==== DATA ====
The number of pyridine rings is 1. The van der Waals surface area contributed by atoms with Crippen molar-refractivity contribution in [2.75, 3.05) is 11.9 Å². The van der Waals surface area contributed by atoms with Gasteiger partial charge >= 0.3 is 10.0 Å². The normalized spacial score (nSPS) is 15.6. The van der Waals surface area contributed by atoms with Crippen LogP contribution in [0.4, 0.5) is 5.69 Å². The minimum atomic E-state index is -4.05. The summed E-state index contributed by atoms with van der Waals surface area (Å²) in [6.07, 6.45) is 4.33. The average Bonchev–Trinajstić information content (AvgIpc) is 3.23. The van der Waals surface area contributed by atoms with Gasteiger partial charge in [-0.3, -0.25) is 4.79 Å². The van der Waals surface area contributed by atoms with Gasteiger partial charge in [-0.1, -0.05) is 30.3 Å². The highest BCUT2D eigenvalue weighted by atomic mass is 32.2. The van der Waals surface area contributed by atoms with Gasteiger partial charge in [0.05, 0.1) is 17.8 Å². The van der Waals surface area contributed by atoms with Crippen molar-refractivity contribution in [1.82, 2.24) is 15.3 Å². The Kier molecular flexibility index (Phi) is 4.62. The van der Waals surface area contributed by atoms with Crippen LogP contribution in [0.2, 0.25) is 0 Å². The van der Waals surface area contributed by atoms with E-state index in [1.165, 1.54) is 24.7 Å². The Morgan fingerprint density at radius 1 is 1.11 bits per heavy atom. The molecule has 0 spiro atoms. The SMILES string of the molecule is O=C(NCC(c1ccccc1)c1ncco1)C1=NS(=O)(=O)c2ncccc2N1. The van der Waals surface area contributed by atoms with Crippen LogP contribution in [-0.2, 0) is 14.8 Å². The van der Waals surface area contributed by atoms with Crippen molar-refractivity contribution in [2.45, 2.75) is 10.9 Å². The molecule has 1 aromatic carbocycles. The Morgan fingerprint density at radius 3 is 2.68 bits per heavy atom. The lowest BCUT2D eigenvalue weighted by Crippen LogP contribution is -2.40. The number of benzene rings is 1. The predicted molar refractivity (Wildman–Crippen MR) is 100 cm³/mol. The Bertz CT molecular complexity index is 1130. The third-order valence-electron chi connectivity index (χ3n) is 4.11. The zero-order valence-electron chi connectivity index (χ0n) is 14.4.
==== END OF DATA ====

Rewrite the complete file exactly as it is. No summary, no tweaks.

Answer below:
The number of pyridine rings is 1. The van der Waals surface area contributed by atoms with Crippen molar-refractivity contribution in [2.75, 3.05) is 11.9 Å². The van der Waals surface area contributed by atoms with Gasteiger partial charge >= 0.3 is 10.0 Å². The normalized spacial score (nSPS) is 15.6. The van der Waals surface area contributed by atoms with Crippen LogP contribution in [0.4, 0.5) is 5.69 Å². The minimum atomic E-state index is -4.05. The summed E-state index contributed by atoms with van der Waals surface area (Å²) in [6.07, 6.45) is 4.33. The average Bonchev–Trinajstić information content (AvgIpc) is 3.23. The van der Waals surface area contributed by atoms with Gasteiger partial charge in [-0.3, -0.25) is 4.79 Å². The van der Waals surface area contributed by atoms with Gasteiger partial charge in [-0.1, -0.05) is 30.3 Å². The highest BCUT2D eigenvalue weighted by atomic mass is 32.2. The van der Waals surface area contributed by atoms with Gasteiger partial charge in [0.05, 0.1) is 17.8 Å². The van der Waals surface area contributed by atoms with Crippen molar-refractivity contribution in [1.82, 2.24) is 15.3 Å². The Kier molecular flexibility index (Phi) is 4.62. The van der Waals surface area contributed by atoms with Crippen LogP contribution in [0.2, 0.25) is 0 Å². The van der Waals surface area contributed by atoms with E-state index in [1.165, 1.54) is 24.7 Å². The Morgan fingerprint density at radius 1 is 1.11 bits per heavy atom. The molecule has 0 spiro atoms. The SMILES string of the molecule is O=C(NCC(c1ccccc1)c1ncco1)C1=NS(=O)(=O)c2ncccc2N1. The van der Waals surface area contributed by atoms with Crippen LogP contribution in [-0.2, 0) is 14.8 Å². The van der Waals surface area contributed by atoms with Crippen molar-refractivity contribution in [2.45, 2.75) is 10.9 Å². The molecule has 1 aromatic carbocycles. The Morgan fingerprint density at radius 3 is 2.68 bits per heavy atom. The lowest BCUT2D eigenvalue weighted by Crippen LogP contribution is -2.40. The number of benzene rings is 1. The predicted molar refractivity (Wildman–Crippen MR) is 100 cm³/mol. The Bertz CT molecular complexity index is 1130. The third-order valence-electron chi connectivity index (χ3n) is 4.11. The zero-order valence-electron chi connectivity index (χ0n) is 14.4.